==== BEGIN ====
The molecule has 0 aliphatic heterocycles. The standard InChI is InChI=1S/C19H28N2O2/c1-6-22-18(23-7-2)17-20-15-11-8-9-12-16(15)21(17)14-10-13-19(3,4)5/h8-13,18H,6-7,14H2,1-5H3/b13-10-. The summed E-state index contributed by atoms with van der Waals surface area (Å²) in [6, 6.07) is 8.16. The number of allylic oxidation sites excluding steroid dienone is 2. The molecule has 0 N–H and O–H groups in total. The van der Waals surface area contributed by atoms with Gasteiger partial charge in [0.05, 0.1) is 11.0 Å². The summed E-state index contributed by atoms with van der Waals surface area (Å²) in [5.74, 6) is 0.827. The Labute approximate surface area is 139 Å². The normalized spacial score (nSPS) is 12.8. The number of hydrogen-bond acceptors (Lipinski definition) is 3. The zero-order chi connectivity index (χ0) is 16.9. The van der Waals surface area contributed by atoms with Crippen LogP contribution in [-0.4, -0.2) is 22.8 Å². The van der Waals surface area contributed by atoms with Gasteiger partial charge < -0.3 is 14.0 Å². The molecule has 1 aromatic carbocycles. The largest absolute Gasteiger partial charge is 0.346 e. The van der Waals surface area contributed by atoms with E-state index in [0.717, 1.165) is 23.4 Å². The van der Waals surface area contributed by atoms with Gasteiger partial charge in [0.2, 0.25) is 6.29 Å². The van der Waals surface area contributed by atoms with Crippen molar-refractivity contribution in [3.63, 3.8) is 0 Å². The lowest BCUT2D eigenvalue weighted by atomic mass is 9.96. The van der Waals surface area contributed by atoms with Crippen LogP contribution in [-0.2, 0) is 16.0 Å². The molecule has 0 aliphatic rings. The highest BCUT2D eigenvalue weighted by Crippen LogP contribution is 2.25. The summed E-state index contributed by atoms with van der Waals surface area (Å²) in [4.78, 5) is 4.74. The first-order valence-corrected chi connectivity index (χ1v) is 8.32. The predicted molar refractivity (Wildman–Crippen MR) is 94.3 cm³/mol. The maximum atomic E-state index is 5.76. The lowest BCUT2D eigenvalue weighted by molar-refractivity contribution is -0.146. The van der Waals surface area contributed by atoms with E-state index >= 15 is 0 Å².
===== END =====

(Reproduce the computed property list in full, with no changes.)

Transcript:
The molecule has 0 aliphatic heterocycles. The standard InChI is InChI=1S/C19H28N2O2/c1-6-22-18(23-7-2)17-20-15-11-8-9-12-16(15)21(17)14-10-13-19(3,4)5/h8-13,18H,6-7,14H2,1-5H3/b13-10-. The summed E-state index contributed by atoms with van der Waals surface area (Å²) in [6, 6.07) is 8.16. The number of allylic oxidation sites excluding steroid dienone is 2. The molecule has 0 N–H and O–H groups in total. The van der Waals surface area contributed by atoms with Gasteiger partial charge in [0.05, 0.1) is 11.0 Å². The summed E-state index contributed by atoms with van der Waals surface area (Å²) in [5.74, 6) is 0.827. The Labute approximate surface area is 139 Å². The normalized spacial score (nSPS) is 12.8. The number of hydrogen-bond acceptors (Lipinski definition) is 3. The zero-order chi connectivity index (χ0) is 16.9. The van der Waals surface area contributed by atoms with Crippen LogP contribution in [-0.4, -0.2) is 22.8 Å². The van der Waals surface area contributed by atoms with Gasteiger partial charge < -0.3 is 14.0 Å². The molecule has 1 aromatic carbocycles. The largest absolute Gasteiger partial charge is 0.346 e. The van der Waals surface area contributed by atoms with E-state index in [0.717, 1.165) is 23.4 Å². The van der Waals surface area contributed by atoms with Gasteiger partial charge in [0.2, 0.25) is 6.29 Å². The van der Waals surface area contributed by atoms with Crippen molar-refractivity contribution in [3.63, 3.8) is 0 Å². The lowest BCUT2D eigenvalue weighted by atomic mass is 9.96. The van der Waals surface area contributed by atoms with Crippen LogP contribution in [-0.2, 0) is 16.0 Å². The molecule has 0 aliphatic rings. The highest BCUT2D eigenvalue weighted by Crippen LogP contribution is 2.25. The summed E-state index contributed by atoms with van der Waals surface area (Å²) in [4.78, 5) is 4.74. The first-order valence-corrected chi connectivity index (χ1v) is 8.32. The predicted molar refractivity (Wildman–Crippen MR) is 94.3 cm³/mol. The maximum atomic E-state index is 5.76. The lowest BCUT2D eigenvalue weighted by molar-refractivity contribution is -0.146. The van der Waals surface area contributed by atoms with E-state index >= 15 is 0 Å².